On Friday, August 25th, the THING Festival returned to Port Townsend, WA, for its third season. The three-day event, curated by Adam Zacks of the Seattle Theatre Group, showcased an eclectic lineup on two main stages and three associated venues. One festival-goer described the experience as "a mostly chill-out menagerie." Of the two stages, the Jeremiah Green stage memorialized the Modest Mouse drummer who tragically succumbed to cancer in early 2023. Green, a local resident and the brainchild behind The THING festival, was just 45 years old.
Friday's performances set a tone that persisted throughout the weekend: high-energy, raucous sets during the early hours mellowed to more serene tunes by evening. The Philadelphia band, Soul Glo, kicked off at the Jeremiah Green stage with a robust punk set. They were followed by the more laid-back indie sounds of King Tuff. By the time I reached SYML (who humorously suggested that their acronym stands for "Stuff Your Mom Likes"), I anticipated something tranquil. They did not disappoint, ensnaring the audience with their ethereal melodies. Their vibe seamlessly transitioned into the next act, Cigarettes After Sex, which deepened the dreamy mood. Friday's headliner, Fleet Foxes, offered a gentle set, with lead singer Robin Pecknold reminiscing about his childhood in Port Townsend. Their notes resonated hauntingly through the valley.
Saturday began energetically with Cherry Ferrari, a local pop-metal ensemble, and was followed by the soulful blues of another local, Grace Love. The standout act of the early afternoon was Geese, fronted by Cameron Winter. Their performance evoked the legendary sounds of rock’s past, channeling vibes akin to Jim Morrison and Blind Melon. Hatchie, a fantastic female-led band from Australia, followed them. Laufey, an Icelandic songstress, surprised the crowd with her jazzy love ballads. As I delved deeper into the festival, upon hearing Lil Yachty's set, a fellow attendee inquired if it was rap. I responded, "Yes, but you'll like it." Accompanied by an all-female African-American band, Lil Yachty exhibited mastery in rap and psychedelic rock, and soul. The day wrapped up with the soothing rhythms of headliner Sylvan Esso, which felt like a musical palate cleanser.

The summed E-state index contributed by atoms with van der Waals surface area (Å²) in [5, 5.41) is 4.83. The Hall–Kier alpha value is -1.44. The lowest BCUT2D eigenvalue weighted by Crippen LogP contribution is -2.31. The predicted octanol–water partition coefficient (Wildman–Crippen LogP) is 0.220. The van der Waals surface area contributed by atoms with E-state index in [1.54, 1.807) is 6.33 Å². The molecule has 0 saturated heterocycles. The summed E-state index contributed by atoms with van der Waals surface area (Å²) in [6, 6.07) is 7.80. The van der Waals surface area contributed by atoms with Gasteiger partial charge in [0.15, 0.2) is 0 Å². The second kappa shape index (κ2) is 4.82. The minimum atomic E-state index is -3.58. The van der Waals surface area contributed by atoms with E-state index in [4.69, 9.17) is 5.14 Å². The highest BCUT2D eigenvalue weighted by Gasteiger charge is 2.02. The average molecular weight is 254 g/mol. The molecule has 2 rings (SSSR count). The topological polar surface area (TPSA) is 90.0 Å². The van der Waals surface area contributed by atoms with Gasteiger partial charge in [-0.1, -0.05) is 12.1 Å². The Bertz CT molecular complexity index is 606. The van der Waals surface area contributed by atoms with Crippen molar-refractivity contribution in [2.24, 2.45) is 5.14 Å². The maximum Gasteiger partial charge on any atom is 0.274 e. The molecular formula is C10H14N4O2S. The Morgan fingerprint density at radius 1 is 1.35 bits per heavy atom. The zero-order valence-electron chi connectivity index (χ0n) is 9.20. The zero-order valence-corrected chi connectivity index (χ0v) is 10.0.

Sunday saw an early set by the local band, King Youngblood, with their unmistakable garage rock vibes. The day was filled with diverse performances from space jazz band High Pulp, funk maestro Kassa Overall, indie pop delight The Beths, the distinctive R&B act Three Sacred Souls, and an unforgettable appearance by rap legends, Digable Planets. Thundercat took the honor of being Sunday night's headliner.
The festival grounds buzzed with activity. Between stage performances, attendees could browse stalls featuring local artisans and food vendors. Interactive spaces included areas for performance art, a tent for lantern painting in preparation for the evening parade, poetry readings, spoken word acts, the intriguing Sound Cave Project nestled among old, gutted pianos, and performances by a local vaudeville troupe, The Travelling Spectacular. The Wheeler Theatre was a melting pot of diverse talents: drag queens, podcasters, and lecturers. The day's events concluded with performances by talented female comedians.
Adam Zacks' vision of transforming this festival into an "exploration festival" has certainly borne fruit. Attendees raved about discovering new music and relished the overall experience. Each headlining set attracted larger audiences, signaling growth for The THING. Yet, it retains its intimate, cozy, and family-friendly atmosphere. It might just be that The THING is gaining recognition as perhaps the best small-town music festival in America.